MOSSBURN – Day 2 / 83km
The second day (or first for those who take the shuttle) is when you get off the main road and begin the trail. This would be our longest day, but its almost 83 kilometres of single track in the purest gravel, make the counting of kilometres pass you by without realizing it. Throughout all the route, the Eyre Mountains adorn the right side whereas the Remarkable Mountains on the left, protect you from the morning sun, allowing you to enjoy a worthy landscape of this country.
Mossburn village is no different from Kingston. A small village that offers a calm night with the possibility of getting supplies before getting into the remote lands of Southland.
MAVORA LAKES – Day 3 / 53km
Personally, this was a very expected day and for a good reason. It’s during the third day when the trail shies away from all main roads and it gets deep into a valley surrounded by beautiful mountains.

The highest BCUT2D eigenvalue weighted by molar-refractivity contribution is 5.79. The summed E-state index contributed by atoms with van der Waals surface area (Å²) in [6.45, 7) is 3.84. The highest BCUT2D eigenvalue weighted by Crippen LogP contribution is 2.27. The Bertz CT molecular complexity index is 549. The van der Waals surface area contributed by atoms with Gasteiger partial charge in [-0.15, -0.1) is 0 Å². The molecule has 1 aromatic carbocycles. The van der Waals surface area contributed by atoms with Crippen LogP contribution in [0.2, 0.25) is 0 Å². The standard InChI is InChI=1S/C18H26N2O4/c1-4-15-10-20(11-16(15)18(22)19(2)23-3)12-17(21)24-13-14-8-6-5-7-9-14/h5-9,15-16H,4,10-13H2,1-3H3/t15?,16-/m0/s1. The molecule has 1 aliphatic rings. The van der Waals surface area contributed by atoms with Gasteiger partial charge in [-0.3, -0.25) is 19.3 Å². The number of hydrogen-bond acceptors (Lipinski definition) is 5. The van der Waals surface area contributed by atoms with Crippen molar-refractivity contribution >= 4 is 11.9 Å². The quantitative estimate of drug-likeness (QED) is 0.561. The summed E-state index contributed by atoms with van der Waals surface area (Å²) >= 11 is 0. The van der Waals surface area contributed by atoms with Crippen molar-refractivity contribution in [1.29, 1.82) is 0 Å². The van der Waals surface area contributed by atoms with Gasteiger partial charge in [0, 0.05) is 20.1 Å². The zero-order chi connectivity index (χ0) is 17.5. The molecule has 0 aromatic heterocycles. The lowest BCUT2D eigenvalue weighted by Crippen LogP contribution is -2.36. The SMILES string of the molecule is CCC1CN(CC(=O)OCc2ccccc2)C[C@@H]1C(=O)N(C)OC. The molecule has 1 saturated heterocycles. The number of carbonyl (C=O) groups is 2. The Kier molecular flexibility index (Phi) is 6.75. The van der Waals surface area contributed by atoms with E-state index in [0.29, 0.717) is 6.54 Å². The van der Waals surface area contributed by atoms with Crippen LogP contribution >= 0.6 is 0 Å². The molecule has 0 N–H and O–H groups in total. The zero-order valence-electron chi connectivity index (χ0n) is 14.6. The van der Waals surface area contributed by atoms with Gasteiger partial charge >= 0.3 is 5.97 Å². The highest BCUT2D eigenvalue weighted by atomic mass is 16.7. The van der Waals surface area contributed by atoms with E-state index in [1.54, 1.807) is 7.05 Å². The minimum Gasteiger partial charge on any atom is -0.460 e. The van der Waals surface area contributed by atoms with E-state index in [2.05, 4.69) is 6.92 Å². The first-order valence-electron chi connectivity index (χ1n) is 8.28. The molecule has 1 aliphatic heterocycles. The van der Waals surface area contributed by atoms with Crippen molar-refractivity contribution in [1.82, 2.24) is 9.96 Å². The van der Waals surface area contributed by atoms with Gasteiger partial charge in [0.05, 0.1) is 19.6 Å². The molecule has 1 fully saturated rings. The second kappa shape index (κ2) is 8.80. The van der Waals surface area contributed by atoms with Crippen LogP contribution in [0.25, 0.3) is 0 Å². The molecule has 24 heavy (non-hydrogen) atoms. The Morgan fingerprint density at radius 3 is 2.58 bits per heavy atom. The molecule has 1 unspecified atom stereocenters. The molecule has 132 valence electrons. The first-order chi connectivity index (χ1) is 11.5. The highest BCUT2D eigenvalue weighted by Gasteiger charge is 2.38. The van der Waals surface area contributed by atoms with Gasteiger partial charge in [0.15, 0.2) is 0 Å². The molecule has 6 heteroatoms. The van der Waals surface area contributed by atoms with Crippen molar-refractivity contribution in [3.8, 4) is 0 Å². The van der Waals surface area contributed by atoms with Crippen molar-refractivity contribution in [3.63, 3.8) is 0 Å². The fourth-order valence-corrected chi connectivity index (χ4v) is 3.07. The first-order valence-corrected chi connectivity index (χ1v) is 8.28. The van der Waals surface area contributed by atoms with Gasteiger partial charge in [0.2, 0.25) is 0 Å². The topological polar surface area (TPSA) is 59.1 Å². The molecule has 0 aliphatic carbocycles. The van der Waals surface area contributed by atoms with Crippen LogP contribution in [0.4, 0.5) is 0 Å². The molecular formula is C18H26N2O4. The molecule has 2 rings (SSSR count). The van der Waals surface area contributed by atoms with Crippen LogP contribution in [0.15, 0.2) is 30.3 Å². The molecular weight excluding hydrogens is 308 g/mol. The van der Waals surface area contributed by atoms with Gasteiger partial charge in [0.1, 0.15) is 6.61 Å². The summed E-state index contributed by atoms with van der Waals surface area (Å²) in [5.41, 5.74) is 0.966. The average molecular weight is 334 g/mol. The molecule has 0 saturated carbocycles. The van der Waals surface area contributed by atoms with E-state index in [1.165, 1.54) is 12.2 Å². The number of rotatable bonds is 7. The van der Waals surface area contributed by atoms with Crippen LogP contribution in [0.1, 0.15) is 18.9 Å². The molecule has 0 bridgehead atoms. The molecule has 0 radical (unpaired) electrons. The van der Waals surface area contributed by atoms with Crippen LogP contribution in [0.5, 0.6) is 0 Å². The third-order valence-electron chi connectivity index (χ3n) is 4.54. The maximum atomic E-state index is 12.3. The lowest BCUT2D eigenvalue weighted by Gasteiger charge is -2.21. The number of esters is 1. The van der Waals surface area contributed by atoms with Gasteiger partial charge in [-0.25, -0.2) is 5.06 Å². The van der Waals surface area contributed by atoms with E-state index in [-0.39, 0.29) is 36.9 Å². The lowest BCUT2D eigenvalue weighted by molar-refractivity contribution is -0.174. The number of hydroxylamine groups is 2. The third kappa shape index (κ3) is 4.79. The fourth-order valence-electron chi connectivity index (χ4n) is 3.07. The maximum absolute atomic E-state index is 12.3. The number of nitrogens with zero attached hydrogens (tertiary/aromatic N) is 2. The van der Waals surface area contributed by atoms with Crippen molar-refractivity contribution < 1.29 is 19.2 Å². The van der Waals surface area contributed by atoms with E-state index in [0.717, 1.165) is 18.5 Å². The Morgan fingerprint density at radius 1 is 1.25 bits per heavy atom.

When we started investigating a bit more in-depth the route, we had our mind put in this place. The first result for Mavora Lakes on Google was that these lakes were one of the chosen locations to film the Lord of the Rings. Immediately you start feeling embarking in an adventure to the Middle Earth and one of the famous quotes from JR.R Tolkien takes great a great meaning: “The World is not in your books or maps, it’s out there”
When we arrived at this place, all that internet promised us, was honoured and exceeded by miles. The camping zone in spite of not having great luxuries counted with the necessary to spend an unforgettable night. Anyway, that feeling of living in a fantasy, make you forget of those needs that we so much believe “essential”, but that they really prevent us from connecting in a better way with our surroundings. That night, the bonfire kept our body and soul warm, while the stars protected us with their light.
WALTER PEAK FARM – Day 4 / 50 km
The reason why we decided to do the trail clockwise, and not counterclockwise as it is suggested on the internet, was that we wanted that our last night was in Mavora Lakes, leaving the best segment of the route for the end of our trip